Part of $100 million IT upgrade at University of Texas placed on hold


Highlights

A new finance-tracking system is delayed while UT streamlines a patchwork of procurement and other practices.

UT’s new payroll and human resources system is scheduled to be activated in the fall of 2018.

A key part of a major University of Texas technology upgrade that was already running behind schedule and over its $106 million budget has been delayed indefinitely, UT officials announced Tuesday.

The project to shift UT’s payroll, human resources and finances from a mainframe computer system to cloud-based operations was originally scheduled to be implemented, or “go live,” on July 10. Officials said in January that they would introduce it in phases starting sometime later, without specifying exactly when. A consulting firm, KPMG LLP, based in New York City, had recommended a phased implementation rather than what it called a “big bang” approach.

UT President Gregory L. Fenves said in a message to the university community Tuesday that the payroll and human resources components would be activated in the fall of 2018. But the financial system is being put on hold indefinitely until UT modernizes and streamlines a patchwork of procedures for procurement, signing off on expenses, processing grants and other functions that evolved over many years.

READ: Budgeting gaffes led to $15M technology cost overrun at UT

“Many of these processes have not been updated since the early 1990s,” Fenves said. The UT president said he has asked Darrell Bazzell, UT’s senior vice president and chief financial officer, to lead a redesign of business practices.

The cloud-based technology, on which the university has spent $89 million so far, is being supplied by Workday Inc., based in Pleasanton, Calif.

“It’s probably going to take us to a little more than the $106 million that has been budgeted to go live for human capital management and payroll,” Bazzell told the American-Statesman. He said he had no estimate of how much more it would cost to activate the financial component or how long it would take to get to that point, although he indicated that two or three years from now would not be out of the realm of possibility.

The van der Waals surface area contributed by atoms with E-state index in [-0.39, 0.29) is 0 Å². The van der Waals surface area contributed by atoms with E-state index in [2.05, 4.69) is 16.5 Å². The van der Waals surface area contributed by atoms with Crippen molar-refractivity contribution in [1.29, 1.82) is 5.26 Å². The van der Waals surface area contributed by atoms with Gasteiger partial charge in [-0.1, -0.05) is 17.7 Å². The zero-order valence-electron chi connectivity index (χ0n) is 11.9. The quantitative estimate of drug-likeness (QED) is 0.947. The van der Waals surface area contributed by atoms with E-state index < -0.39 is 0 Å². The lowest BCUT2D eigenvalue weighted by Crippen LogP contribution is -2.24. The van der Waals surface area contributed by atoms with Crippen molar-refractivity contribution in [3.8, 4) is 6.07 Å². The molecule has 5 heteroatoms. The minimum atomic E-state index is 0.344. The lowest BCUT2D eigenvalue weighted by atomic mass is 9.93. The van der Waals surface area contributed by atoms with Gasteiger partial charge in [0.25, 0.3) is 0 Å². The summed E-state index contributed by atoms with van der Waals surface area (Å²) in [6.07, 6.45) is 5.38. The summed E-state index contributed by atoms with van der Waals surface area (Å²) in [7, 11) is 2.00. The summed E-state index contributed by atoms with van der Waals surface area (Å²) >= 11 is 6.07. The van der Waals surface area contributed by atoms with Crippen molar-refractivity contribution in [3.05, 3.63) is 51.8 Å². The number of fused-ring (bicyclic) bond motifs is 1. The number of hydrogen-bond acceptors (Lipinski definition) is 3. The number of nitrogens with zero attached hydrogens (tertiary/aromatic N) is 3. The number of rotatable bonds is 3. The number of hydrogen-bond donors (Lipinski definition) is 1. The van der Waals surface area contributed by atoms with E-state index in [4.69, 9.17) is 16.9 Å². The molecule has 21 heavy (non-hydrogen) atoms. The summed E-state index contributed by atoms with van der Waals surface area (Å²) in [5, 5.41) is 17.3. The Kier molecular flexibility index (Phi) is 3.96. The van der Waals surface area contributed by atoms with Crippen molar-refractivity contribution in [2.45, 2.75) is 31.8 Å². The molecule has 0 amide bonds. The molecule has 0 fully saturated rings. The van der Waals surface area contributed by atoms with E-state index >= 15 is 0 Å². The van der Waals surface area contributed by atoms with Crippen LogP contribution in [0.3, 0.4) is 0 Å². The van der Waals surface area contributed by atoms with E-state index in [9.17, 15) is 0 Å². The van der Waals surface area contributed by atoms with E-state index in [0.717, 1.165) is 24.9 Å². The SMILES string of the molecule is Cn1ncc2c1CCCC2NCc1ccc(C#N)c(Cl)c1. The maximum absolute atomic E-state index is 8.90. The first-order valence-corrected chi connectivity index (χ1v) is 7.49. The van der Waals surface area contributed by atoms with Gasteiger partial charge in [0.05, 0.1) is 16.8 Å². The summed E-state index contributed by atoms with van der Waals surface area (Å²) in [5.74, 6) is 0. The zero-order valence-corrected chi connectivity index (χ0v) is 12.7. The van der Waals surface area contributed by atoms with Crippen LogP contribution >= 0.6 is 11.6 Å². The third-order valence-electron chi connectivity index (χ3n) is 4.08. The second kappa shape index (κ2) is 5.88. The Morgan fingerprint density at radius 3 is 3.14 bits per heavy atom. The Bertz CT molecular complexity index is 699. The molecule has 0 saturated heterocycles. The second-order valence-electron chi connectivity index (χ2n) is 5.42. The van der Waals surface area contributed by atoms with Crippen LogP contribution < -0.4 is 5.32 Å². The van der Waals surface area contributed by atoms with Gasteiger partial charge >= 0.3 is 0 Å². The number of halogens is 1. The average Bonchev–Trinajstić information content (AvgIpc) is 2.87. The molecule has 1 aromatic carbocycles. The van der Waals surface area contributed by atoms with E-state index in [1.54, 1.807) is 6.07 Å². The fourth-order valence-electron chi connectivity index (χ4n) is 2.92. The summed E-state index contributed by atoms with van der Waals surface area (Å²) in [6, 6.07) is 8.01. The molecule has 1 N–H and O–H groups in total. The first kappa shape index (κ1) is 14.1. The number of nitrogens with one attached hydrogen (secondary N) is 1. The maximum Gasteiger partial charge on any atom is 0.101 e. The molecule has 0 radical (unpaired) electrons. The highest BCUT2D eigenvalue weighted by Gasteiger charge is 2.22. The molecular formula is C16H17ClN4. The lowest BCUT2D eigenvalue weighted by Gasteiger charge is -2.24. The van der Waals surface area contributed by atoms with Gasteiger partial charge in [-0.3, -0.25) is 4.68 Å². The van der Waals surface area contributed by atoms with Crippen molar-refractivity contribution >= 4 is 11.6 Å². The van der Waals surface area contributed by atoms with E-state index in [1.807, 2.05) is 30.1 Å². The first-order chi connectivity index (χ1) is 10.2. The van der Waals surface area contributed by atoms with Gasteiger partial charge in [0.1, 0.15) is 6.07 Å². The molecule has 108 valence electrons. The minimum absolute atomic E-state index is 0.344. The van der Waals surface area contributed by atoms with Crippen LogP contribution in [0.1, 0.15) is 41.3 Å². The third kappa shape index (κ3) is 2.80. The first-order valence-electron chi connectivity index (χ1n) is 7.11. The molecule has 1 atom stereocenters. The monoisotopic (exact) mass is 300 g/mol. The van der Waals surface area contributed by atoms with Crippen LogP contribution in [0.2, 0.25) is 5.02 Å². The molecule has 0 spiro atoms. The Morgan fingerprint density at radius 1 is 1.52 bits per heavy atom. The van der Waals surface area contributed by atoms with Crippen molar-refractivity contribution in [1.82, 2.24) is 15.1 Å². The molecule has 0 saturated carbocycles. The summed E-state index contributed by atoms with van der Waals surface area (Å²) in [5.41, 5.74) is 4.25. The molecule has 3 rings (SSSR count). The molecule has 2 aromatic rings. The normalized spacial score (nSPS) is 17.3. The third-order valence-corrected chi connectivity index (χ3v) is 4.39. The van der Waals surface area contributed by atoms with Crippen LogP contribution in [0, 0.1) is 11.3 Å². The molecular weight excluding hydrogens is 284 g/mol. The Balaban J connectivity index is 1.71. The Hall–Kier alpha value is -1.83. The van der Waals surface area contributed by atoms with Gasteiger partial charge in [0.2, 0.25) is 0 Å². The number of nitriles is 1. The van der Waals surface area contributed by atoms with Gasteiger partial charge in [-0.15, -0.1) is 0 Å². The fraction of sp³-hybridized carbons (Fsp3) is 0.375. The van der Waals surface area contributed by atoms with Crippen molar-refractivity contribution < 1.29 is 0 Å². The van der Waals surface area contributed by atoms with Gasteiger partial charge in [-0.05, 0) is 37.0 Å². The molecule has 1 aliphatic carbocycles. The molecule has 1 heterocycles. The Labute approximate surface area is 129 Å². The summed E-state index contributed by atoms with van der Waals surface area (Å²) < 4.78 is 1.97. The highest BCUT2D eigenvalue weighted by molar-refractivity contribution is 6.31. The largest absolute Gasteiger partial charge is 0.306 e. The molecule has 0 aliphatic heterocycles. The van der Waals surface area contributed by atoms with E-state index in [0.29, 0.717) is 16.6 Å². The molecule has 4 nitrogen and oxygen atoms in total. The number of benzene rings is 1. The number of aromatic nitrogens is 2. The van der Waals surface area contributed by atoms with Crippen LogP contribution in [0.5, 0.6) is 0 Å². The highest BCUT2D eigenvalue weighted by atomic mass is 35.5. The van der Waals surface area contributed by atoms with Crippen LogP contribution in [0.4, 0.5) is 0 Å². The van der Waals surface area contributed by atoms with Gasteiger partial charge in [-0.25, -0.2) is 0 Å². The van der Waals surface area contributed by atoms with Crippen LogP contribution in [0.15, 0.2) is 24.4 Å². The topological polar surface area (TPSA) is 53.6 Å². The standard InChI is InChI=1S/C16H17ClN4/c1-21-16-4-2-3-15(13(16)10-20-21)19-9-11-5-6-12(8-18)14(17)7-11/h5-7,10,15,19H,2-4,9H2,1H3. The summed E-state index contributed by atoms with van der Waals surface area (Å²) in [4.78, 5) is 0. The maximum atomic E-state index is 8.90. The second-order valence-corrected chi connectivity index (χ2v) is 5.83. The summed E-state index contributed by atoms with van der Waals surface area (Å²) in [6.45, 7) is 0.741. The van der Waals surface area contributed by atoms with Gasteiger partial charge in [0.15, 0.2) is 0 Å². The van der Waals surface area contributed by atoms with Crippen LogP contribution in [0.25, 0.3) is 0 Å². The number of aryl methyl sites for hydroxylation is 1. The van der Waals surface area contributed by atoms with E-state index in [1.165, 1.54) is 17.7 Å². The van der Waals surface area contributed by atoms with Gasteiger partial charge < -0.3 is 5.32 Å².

Getting the university’s various colleges, schools and other units to employ the same procedures for procurement and other business practices is no small task but a necessary one, Bazzell said. “We can’t have as much variation in the new technology as we have in the mainframe system,” he said.

Separately, an electronic document-signing program, an online portal for students, an employee training management system and other applications have been launched or will be activated in the budget year that begins Friday, officials said.

Reducing a budget deficit in UT’s Information Technology Services department remains a work in progress for Bazzell. As the Statesman first reported in January, that unit ran up $15 million in red ink because of what an internal audit report called “financial mistakes and miscommunication by various parties.”

Bazzell learned of the problem after joining the university’s executive ranks in April 2016. Although he had warned in January that the deficit could balloon to $25 million by the end of August, he now says it is running under $20 million. An advisory panel is expected to offer recommendations for improving the operation in the next month or two, Bazzell said.



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